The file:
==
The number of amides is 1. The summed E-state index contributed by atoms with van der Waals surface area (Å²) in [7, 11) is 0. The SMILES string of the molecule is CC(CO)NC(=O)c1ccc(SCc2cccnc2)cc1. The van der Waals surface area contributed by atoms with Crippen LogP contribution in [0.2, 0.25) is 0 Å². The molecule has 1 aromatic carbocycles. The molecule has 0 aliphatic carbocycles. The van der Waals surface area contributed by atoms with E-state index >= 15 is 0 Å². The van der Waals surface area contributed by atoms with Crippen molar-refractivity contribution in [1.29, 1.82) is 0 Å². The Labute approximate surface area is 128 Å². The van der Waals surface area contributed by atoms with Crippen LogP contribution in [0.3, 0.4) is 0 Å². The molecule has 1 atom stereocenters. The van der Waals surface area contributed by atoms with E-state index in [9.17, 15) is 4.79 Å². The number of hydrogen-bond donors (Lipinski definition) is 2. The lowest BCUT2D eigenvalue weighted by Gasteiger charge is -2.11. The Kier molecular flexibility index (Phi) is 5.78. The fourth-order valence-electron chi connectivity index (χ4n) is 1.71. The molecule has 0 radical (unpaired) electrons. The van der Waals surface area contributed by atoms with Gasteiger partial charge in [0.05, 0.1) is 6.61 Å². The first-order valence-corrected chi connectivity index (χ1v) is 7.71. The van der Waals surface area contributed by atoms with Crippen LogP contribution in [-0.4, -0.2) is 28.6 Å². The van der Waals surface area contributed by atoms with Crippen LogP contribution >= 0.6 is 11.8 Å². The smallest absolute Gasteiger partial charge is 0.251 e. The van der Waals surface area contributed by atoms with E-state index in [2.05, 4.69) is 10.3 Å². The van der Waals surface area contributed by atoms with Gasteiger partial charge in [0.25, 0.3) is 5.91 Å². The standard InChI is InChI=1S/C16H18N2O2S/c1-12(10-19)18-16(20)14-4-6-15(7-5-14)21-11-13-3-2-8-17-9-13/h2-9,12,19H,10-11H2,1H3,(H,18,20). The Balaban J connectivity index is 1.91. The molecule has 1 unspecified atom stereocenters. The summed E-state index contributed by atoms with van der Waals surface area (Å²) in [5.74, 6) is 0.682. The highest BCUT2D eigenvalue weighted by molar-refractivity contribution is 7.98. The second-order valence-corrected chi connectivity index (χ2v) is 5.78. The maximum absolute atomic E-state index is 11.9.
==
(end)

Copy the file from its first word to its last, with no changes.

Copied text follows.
The number of amides is 1. The summed E-state index contributed by atoms with van der Waals surface area (Å²) in [7, 11) is 0. The SMILES string of the molecule is CC(CO)NC(=O)c1ccc(SCc2cccnc2)cc1. The van der Waals surface area contributed by atoms with Crippen LogP contribution in [0.2, 0.25) is 0 Å². The molecule has 1 aromatic carbocycles. The molecule has 0 aliphatic carbocycles. The van der Waals surface area contributed by atoms with E-state index >= 15 is 0 Å². The van der Waals surface area contributed by atoms with Crippen molar-refractivity contribution in [1.29, 1.82) is 0 Å². The Labute approximate surface area is 128 Å². The van der Waals surface area contributed by atoms with Crippen LogP contribution in [0.3, 0.4) is 0 Å². The molecule has 1 atom stereocenters. The van der Waals surface area contributed by atoms with E-state index in [9.17, 15) is 4.79 Å². The number of hydrogen-bond donors (Lipinski definition) is 2. The lowest BCUT2D eigenvalue weighted by Gasteiger charge is -2.11. The Kier molecular flexibility index (Phi) is 5.78. The fourth-order valence-electron chi connectivity index (χ4n) is 1.71. The molecule has 0 radical (unpaired) electrons. The van der Waals surface area contributed by atoms with Gasteiger partial charge in [0.05, 0.1) is 6.61 Å². The first-order valence-corrected chi connectivity index (χ1v) is 7.71. The van der Waals surface area contributed by atoms with Crippen LogP contribution in [-0.4, -0.2) is 28.6 Å². The van der Waals surface area contributed by atoms with Crippen LogP contribution >= 0.6 is 11.8 Å². The smallest absolute Gasteiger partial charge is 0.251 e. The van der Waals surface area contributed by atoms with E-state index in [2.05, 4.69) is 10.3 Å². The van der Waals surface area contributed by atoms with Gasteiger partial charge in [0.25, 0.3) is 5.91 Å². The standard InChI is InChI=1S/C16H18N2O2S/c1-12(10-19)18-16(20)14-4-6-15(7-5-14)21-11-13-3-2-8-17-9-13/h2-9,12,19H,10-11H2,1H3,(H,18,20). The Balaban J connectivity index is 1.91. The molecule has 1 unspecified atom stereocenters. The summed E-state index contributed by atoms with van der Waals surface area (Å²) in [5.74, 6) is 0.682. The highest BCUT2D eigenvalue weighted by molar-refractivity contribution is 7.98. The second-order valence-corrected chi connectivity index (χ2v) is 5.78. The maximum absolute atomic E-state index is 11.9.